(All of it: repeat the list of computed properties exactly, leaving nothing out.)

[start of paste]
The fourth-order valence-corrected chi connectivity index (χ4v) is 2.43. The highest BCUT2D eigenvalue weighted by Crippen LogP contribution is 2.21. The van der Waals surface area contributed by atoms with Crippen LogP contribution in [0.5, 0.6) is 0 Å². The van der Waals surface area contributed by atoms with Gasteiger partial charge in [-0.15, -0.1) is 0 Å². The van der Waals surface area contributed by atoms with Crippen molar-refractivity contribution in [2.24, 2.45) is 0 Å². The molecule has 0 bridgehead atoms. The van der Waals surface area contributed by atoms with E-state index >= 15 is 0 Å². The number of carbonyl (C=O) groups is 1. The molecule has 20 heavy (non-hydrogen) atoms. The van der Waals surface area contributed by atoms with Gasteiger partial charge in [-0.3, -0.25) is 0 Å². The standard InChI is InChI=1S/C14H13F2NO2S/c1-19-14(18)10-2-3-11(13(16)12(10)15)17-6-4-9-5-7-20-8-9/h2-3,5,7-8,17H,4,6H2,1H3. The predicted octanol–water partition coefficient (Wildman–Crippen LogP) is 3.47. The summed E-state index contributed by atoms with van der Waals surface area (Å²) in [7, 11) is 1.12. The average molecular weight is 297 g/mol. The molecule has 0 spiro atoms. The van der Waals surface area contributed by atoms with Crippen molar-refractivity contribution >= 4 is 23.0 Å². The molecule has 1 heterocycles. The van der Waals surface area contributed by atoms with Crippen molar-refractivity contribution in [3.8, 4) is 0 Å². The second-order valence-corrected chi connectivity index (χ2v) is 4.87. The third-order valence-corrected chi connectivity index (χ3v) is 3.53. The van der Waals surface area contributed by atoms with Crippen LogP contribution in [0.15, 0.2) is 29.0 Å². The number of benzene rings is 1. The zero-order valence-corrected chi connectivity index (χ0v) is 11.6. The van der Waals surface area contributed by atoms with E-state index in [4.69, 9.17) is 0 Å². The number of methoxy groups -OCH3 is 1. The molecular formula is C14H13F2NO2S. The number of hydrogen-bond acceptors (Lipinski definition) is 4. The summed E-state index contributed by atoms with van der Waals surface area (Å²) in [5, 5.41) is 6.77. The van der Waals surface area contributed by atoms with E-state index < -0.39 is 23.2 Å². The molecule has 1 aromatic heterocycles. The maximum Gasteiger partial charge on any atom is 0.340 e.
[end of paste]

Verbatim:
The fourth-order valence-corrected chi connectivity index (χ4v) is 2.43. The highest BCUT2D eigenvalue weighted by Crippen LogP contribution is 2.21. The van der Waals surface area contributed by atoms with Crippen LogP contribution in [0.5, 0.6) is 0 Å². The van der Waals surface area contributed by atoms with Gasteiger partial charge in [-0.15, -0.1) is 0 Å². The van der Waals surface area contributed by atoms with Crippen molar-refractivity contribution in [2.24, 2.45) is 0 Å². The molecule has 0 bridgehead atoms. The van der Waals surface area contributed by atoms with E-state index >= 15 is 0 Å². The number of carbonyl (C=O) groups is 1. The molecule has 20 heavy (non-hydrogen) atoms. The van der Waals surface area contributed by atoms with Gasteiger partial charge in [-0.3, -0.25) is 0 Å². The standard InChI is InChI=1S/C14H13F2NO2S/c1-19-14(18)10-2-3-11(13(16)12(10)15)17-6-4-9-5-7-20-8-9/h2-3,5,7-8,17H,4,6H2,1H3. The predicted octanol–water partition coefficient (Wildman–Crippen LogP) is 3.47. The summed E-state index contributed by atoms with van der Waals surface area (Å²) in [7, 11) is 1.12. The average molecular weight is 297 g/mol. The molecule has 0 spiro atoms. The van der Waals surface area contributed by atoms with Crippen molar-refractivity contribution >= 4 is 23.0 Å². The molecule has 1 heterocycles. The van der Waals surface area contributed by atoms with Crippen molar-refractivity contribution in [3.8, 4) is 0 Å². The second-order valence-corrected chi connectivity index (χ2v) is 4.87. The third-order valence-corrected chi connectivity index (χ3v) is 3.53. The van der Waals surface area contributed by atoms with Crippen LogP contribution in [0.15, 0.2) is 29.0 Å². The number of benzene rings is 1. The zero-order valence-corrected chi connectivity index (χ0v) is 11.6. The van der Waals surface area contributed by atoms with E-state index in [4.69, 9.17) is 0 Å². The number of methoxy groups -OCH3 is 1. The molecular formula is C14H13F2NO2S. The number of hydrogen-bond acceptors (Lipinski definition) is 4. The summed E-state index contributed by atoms with van der Waals surface area (Å²) in [5, 5.41) is 6.77. The van der Waals surface area contributed by atoms with E-state index < -0.39 is 23.2 Å². The molecule has 1 aromatic heterocycles. The maximum Gasteiger partial charge on any atom is 0.340 e.